In order to connect to neighbouring communities, active travel links to the site via Aunt Ems Lane (the lane between the B4100 and the Fringford Road) should be included in the plans. BicesterBUG rejects the notion that the Fringford road offers a suitable route, as outlined above. We reiterate that one low cost possibility would be to provide a dedicated active travel corridor between NW Bicester and Caversfield by closing Aunt Ems Lane to motor vehicle traffic. We note that the developer has assessed the connection(in ES vol 2 Appendix 6.1 and 6.2 Transport assessment), we disagree with the assessment and contend that with minor changes suitable active travel provision can be constructed. The reasoning that the existing route via skimmingdish lane is shorter than an alternative via Aunt Em’s lane and the east development parcel (e.g. via Home Farm) is not proven

Alternatively, Aunt Ems Lane could be made one-way for motor traffic from the B4100 to the Fringford Road to maintain access, allowing the current E-Bound lane to be segregated into a bi-directional active travel route. This option would provide safe access between the proposed development, Caversfield, the church and the school. The addition of a path along the eastern side of the B4100 from aunt em’s lane to St Lawrence Church and a crossing to the proposed development site would make a valuable addition to the active travel connectivity of the development and the wider area. This would unlock active travel access to the church which is currently not possible from Elmsbrook or Caversfield.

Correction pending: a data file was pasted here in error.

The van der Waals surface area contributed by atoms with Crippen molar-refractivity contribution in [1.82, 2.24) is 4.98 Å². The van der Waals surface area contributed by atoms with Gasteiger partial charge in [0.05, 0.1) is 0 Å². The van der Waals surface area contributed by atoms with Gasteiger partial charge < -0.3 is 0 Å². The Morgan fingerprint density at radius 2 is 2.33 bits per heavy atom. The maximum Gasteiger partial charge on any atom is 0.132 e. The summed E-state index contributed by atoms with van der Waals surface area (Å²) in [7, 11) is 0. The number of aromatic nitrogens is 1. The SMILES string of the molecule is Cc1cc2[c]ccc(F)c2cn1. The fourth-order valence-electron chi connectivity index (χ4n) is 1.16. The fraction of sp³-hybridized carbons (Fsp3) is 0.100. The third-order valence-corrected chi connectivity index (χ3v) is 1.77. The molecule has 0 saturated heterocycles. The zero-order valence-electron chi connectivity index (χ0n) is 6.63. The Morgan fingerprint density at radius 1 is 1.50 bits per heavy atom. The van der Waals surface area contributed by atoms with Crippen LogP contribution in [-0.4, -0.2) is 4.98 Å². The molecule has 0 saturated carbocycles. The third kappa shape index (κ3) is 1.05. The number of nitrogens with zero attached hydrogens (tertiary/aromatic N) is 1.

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2.5 Vehicle Access

The proposed access to the development along Charlotte Avenue and Braeburn Avenue will have a negative impact on the walking and cycling provision along those routes. This will be especially problematic on the Charlotte avenue route where this will pass Gagle Brook Primary School. Consideration should be given to creating an access point at Home Farm or a Park and Stride facility which could serve both the school, church and business centre.

The proposed traffic control lights at the junction of Charlotte Avenue and the B4100 are a result of insufficient effort on the part of the developer to mitigate car traffic through modal shift to active travel.

The doubt shown in the traffic modelling by Rob Dakin implies that the vehicle levels could be in excess of the already borderline levels further reducing the attractiveness of walking and cycling. The traffic lights themselves would provide and additional barrier to active travel by restricting free movement of pedestrians and cyclists across

Charlotte avenue through increased traffic and offset (non desire line) controlled crossings.

2.6 Public Transport

The bus stop on the east side of the B4100 north of the Toucan crossing needs to be linked to these active travel paths, it is currently on a grass verge inaccessible to most users.


EcoBicester Planning Standards

Cherwell Design Guide SPD (2017)

Oxfordshire County Council (2020), Local Walking and Cycling Plan

for Bicester

Department for Transport (2020), Local Transport Note 1/20